The above verses are the first and last stanzas of Abraham Lincoln's favorite poem (by William Knox). Abe has always been my hero, so in high school when I learned that this was his favorite, I made haste to get a copy and read it. Well, believe me, if you want to enjoy an uplifting poem, this is not it. A more moribund, ghastly, depressing group of words you would be hard pressed to find. If you're curious about the rest of poem, go here and read it - just don't make it a day you're already feeling low and stay away from any knives. Lincoln was known for being "melancholic," and if this is an indication of how he felt on a daily basis, poor man.

Despite all these statements, the poem is a true one. You know what they say - Death and Taxes. Death, the great equalizer, always coming for us and those we love.

I had an interesting dream the other night. In the dream, I was driving at night, and the only thing lit up on the dashboard was the little red arrow that points to the miles per hour. The numbers themselves were invisible, and I could see only the arrow. I remember in the dream feeling as if I were driving fast, but I couldn't tell exactly how fast. I studied the speedometer in panic, trying in vain to picture where those invisible numbers were in relation to the arrow. Was I going 40? 60? 80? 100 mph? Couldn't tell. With my foot firmly on the gas pedal, I was speeding to some unknown destination at some unknown speed in total darkness, save for that one brightly lit arrow - which was, after all, pretty useless without the other indicators.

I'm dependably a morbid person. I've blogged about death before, read books on death, talked about death, and I guess as I go through this second part of my life, I will continue to haunt me (forgive the pun). I realized last week that next month, I will be 56 years old, now closer to 60 than to 50. Wow!

As in my dream, I do feel as if I'm speeding through life, or at least my life is speeding. Even though my average day is relatively routine, I get time to relax, do some crafts, social networking online, etc., there is an underlying current of time rushing by, and that urgency never quite leaves me. How fast am I really going? How much time do I really have left?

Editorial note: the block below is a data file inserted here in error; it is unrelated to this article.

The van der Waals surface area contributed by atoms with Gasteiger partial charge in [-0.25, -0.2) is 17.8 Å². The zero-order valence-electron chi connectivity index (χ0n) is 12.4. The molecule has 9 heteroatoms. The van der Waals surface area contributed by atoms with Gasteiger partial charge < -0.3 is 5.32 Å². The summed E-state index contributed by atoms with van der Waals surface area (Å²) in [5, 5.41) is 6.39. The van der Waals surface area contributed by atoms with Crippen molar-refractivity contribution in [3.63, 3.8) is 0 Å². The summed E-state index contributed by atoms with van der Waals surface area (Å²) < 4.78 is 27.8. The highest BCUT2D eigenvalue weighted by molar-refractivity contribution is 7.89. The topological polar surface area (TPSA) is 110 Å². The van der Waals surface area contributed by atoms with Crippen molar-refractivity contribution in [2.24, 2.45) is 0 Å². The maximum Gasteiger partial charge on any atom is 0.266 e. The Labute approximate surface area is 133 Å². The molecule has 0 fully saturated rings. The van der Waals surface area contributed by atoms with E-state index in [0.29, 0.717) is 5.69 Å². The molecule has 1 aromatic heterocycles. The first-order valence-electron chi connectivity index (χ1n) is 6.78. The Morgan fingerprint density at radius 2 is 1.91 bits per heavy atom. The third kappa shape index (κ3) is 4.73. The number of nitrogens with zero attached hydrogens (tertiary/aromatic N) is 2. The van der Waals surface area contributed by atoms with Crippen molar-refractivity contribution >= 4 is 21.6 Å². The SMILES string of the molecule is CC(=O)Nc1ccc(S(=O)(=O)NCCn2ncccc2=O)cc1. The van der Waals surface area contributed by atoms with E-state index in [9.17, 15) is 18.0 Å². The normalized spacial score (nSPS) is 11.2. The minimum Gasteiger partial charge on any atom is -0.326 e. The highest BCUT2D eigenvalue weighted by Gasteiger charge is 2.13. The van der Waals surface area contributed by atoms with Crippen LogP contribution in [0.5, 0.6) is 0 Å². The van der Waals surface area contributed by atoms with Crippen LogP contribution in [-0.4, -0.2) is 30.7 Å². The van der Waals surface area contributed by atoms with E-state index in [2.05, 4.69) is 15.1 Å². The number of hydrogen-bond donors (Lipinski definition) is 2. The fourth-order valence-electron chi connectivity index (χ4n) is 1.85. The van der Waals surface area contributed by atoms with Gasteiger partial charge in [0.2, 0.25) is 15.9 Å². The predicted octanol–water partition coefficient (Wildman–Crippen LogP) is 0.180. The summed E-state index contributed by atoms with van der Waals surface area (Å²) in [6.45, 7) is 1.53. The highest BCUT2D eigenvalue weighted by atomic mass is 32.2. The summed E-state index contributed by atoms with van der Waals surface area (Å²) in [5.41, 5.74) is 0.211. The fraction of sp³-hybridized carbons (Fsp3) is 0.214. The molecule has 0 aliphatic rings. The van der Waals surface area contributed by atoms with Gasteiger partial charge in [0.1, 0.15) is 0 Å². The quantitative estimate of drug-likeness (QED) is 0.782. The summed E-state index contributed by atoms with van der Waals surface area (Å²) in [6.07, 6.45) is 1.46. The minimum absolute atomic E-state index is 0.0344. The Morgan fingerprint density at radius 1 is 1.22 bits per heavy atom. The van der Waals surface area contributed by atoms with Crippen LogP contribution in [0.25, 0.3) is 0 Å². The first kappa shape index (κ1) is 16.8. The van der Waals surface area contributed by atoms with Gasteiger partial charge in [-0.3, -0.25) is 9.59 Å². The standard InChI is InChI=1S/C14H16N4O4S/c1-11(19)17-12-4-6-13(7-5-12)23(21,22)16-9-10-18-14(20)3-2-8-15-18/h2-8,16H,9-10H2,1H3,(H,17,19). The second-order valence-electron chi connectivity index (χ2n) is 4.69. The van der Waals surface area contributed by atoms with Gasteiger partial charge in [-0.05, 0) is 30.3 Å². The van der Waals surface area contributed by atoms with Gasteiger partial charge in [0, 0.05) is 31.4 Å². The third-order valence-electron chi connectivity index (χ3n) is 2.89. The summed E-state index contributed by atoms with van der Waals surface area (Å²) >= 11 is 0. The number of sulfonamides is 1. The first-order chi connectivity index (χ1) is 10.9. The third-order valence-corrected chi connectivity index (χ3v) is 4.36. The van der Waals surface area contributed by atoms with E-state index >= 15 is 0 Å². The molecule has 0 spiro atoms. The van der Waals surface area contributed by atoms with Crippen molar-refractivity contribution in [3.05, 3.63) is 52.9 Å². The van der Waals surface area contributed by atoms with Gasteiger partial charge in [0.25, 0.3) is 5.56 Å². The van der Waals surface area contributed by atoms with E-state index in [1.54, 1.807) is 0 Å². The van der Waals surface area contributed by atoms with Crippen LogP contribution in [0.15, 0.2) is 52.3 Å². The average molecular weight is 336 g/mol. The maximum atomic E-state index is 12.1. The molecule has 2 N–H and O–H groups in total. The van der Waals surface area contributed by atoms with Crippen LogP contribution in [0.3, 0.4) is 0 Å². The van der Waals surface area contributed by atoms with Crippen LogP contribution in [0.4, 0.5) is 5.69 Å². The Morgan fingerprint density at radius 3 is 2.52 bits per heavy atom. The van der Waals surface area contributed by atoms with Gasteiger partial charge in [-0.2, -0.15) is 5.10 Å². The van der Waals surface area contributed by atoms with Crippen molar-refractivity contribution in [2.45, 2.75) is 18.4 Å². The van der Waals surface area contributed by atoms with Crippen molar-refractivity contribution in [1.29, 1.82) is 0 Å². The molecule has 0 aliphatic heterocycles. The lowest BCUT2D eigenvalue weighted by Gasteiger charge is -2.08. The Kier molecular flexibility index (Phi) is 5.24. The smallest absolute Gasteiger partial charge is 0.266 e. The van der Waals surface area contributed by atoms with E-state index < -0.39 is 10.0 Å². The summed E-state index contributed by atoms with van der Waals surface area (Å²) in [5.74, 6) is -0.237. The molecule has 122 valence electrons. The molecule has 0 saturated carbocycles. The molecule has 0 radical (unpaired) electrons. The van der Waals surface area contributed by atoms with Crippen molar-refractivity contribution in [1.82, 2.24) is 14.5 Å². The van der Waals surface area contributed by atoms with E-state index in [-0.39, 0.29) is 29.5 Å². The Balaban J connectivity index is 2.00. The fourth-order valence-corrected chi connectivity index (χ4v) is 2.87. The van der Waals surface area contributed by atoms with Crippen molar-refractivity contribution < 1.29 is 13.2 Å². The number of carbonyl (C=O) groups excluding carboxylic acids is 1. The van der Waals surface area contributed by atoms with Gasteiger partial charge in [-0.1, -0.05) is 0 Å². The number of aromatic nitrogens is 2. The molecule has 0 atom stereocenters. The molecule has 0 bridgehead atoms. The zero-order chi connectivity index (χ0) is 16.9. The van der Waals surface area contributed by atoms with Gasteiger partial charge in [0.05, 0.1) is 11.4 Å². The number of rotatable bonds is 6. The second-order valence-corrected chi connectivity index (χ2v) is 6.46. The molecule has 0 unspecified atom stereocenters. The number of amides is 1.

I heard another poem on The Writer's Almanac radio show Sunday, oddly about the same subject. It is "Last Meal" by Bill Holm. "On death row you celebrate your last night with your last dinner..." The poet goes on to ask if you were in prison, what would be your last meal request? Then, the gut-wrenching question, "And how do you know, my friend, that you are not
eating your last meal at this very table now?" That's the kicker - we don't.

So many plans, so many interests and hobbies and so many things I want to accomplish - with virtually no guarantees except this very minute. It's a sobering thought. My first reaction is, as in my dream, all-out panic, pushing harder on that gas pedal, stay busier, overstuff my schedule to the max. My second reaction, though, is maybe, just maybe, if I can't tell how fast I'm going, I should just release my foot - ever so slightly at a time - off that gas pedal and slow down a bit.

It's true that time rushes on, days and nights seem to come closer and closer, we get older, and we still feel far from accomplishing all we set out to do in life. The only guarantee I can muster is that I promise you there will never be a time I can sit back and say, "OK, I'm ready to go, I've spent enough time with my family, I've made enough quilts, I've seen enough beauty, taken enough photographs, sewn all my fabric, and I've made enough music to satisfy me." Ain't gonna happen, no matter how fast I'm driving or how much anxiety and panic controls the speed. There will always be things left undone, better ways I could have spent my time, and mountains of regret staring me in the face. Reality can be hard to accept. I think it helps, though, to - every once in a while - ease up a little bit on that accelerator - and hope for an occasional dash of moonlight to help you get your bearings.

Saturday, August 07, 2010

Smarter than you think